Sunday, May 1, 2016

Oversized Patchwork Jacket

A few months ago, I resized this extra-large hoodie to make it into a slimmer fitting, but still long, jacket for biking in. I left you with a complaint about the kerning that I simply had to rectify. It took me several months, but eventually I got around to covering up the offendingly spaced letters.

At first, I attempted to just scrape off the screen print. After ours of relentlessly picking at it (I stretched the fabric over my knee and then scratched with my fingernail, until both my fingers and my legs were sore), I finally had removed all of the lettering. But even after a nice hot bath in the washing machine, you could still see the ghost of Virginia Beach, so I had to think of a way to cover the words up.

I wanted to do a fun graphic, but couldn't think of a representational shape that would look good extended over the two halves of the front, so I decided to go abstract with patchwork instead. Here's how I originally sketched it, with a graduated design that would be fully covered and busy at the top, with fewer and fewer patches as you went down the front.

Then I got to work with actual fabric! I used scraps from previous projects: sleeves from the pink and green plaid shirt, an old off-white T-shirt that I've been cutting apart just for its fabric for years, the pink lining that I used briefly inside my Indonesian Princess dress (after turning it into a skirt, I am refashioning it again, and I hope you'll see the result soon!), bits of another Indonesian dress that I am still struggling with, and a couple of green scraps whose origin I no longer recall. I cut them into variously sized rectangles and then started dropping them onto the hoodie until they were arranged to my liking.

I would eventually sew them all down, but first I had to keep them in place, which I accomplished with a bit of temporary fabric glue.

Once they were all somewhat fixed in position, my next step was to remove the excess that dangled over the edges of the sweatshirt.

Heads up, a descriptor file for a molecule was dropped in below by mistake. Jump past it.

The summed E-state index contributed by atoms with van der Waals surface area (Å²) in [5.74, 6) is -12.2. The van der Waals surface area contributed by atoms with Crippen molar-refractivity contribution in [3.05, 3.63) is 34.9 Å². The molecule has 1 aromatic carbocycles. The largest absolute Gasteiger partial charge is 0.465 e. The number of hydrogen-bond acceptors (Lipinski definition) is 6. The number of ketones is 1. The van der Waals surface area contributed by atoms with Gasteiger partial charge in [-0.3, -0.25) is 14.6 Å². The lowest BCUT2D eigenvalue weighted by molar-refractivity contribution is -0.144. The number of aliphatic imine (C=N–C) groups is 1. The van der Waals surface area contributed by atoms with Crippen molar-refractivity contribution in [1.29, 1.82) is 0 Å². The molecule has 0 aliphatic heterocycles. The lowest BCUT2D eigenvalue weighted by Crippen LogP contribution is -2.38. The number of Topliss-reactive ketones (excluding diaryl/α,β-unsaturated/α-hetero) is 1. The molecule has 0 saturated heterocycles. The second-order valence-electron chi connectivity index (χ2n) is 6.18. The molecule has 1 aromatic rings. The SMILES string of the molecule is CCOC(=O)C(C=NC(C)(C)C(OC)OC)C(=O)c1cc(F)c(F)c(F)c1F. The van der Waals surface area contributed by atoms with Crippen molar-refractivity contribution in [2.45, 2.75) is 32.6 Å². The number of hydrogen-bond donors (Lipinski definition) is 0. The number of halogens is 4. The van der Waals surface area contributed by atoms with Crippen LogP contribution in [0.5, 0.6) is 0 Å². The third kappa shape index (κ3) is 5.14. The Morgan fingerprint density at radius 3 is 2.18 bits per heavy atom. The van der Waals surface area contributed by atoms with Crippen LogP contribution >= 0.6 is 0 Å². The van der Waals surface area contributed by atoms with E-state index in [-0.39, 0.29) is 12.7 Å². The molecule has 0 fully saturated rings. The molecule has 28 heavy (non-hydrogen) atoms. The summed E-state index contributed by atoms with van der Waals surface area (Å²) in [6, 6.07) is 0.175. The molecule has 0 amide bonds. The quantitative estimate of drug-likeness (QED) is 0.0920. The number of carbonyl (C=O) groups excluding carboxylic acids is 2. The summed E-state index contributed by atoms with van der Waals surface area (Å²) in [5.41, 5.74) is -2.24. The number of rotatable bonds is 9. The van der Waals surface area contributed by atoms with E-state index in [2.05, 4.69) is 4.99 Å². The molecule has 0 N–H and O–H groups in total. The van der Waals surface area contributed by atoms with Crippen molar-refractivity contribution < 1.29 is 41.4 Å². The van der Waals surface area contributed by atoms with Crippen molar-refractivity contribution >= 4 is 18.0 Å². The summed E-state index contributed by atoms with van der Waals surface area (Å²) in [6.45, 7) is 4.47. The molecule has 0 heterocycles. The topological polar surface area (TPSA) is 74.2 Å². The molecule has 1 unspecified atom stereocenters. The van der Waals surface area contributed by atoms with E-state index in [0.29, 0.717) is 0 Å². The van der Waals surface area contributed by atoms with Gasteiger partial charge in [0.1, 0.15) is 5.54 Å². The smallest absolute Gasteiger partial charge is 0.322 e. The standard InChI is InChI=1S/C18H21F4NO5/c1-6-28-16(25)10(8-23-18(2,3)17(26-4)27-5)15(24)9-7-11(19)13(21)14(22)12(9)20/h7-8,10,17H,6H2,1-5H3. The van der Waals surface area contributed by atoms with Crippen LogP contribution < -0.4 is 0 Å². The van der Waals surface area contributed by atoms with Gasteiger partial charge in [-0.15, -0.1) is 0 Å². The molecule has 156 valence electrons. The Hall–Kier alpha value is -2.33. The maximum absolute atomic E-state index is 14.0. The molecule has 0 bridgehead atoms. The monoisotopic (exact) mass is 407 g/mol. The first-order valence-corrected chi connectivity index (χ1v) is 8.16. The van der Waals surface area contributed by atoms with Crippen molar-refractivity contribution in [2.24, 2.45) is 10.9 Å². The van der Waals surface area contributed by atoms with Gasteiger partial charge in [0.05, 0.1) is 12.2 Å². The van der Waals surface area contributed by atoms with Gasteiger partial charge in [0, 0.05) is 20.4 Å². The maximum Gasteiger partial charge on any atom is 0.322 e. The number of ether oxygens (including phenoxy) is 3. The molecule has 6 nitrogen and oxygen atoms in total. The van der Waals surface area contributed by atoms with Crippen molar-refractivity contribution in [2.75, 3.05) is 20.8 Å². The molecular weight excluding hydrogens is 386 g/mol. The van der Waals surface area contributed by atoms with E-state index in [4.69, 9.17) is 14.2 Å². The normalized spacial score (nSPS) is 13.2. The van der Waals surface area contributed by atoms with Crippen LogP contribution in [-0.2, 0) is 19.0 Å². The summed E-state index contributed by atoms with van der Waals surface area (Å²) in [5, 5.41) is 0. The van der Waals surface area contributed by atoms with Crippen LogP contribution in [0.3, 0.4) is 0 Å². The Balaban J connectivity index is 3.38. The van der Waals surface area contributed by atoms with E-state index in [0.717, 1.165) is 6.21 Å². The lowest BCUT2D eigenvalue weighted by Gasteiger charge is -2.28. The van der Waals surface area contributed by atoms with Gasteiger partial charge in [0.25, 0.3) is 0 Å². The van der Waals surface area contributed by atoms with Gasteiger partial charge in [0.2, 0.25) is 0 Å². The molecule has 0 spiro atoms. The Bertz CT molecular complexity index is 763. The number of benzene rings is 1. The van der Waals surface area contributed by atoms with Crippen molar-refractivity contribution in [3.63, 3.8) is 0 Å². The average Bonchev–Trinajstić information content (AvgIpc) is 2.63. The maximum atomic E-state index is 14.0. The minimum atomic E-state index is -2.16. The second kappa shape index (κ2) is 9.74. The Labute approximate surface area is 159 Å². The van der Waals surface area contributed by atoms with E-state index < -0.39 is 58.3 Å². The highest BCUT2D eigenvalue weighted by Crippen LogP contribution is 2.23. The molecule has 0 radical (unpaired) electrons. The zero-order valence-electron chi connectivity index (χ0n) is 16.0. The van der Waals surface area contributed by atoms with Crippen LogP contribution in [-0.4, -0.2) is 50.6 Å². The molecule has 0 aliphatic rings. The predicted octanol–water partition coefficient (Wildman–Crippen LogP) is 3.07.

Then I had to sew them down permanently. This was a more challenging endeavor than I ever imagined.

I chose a contrasting white thread with brown bobbin thread to match the interior of the jacket. I started at one edge of the design, and began zigzag stitching over the edges of the patches, following a winding path and trying to sew as many edges as I could without overlapping a seam. Pretty soon, however, I was only able to sew an inch in in any given direction before I ran into an already stitched seam. So then I had to pick up my needle, reposition the fabric, and start over again in a new spot. This took forever! 

Of course it got messy. There were plenty of spots where I somehow failed to overlock the seam entirely, and other spots where the fabric frayed out from under my stitches. But lots and lots of repairs later, I was finally finished!

I wanted to follow my original design of placing a few lone patches over the bottom portion of the hoodie, but my original design had neglected to take the pockets into account. There was no way I could machine-stitch over those pockets without stitching them closed, and no way I was going to continue this labor by hand, so the finished product is a little more top-heavy than I intended, but it is nonetheless a finished product, and I consider that a victory!

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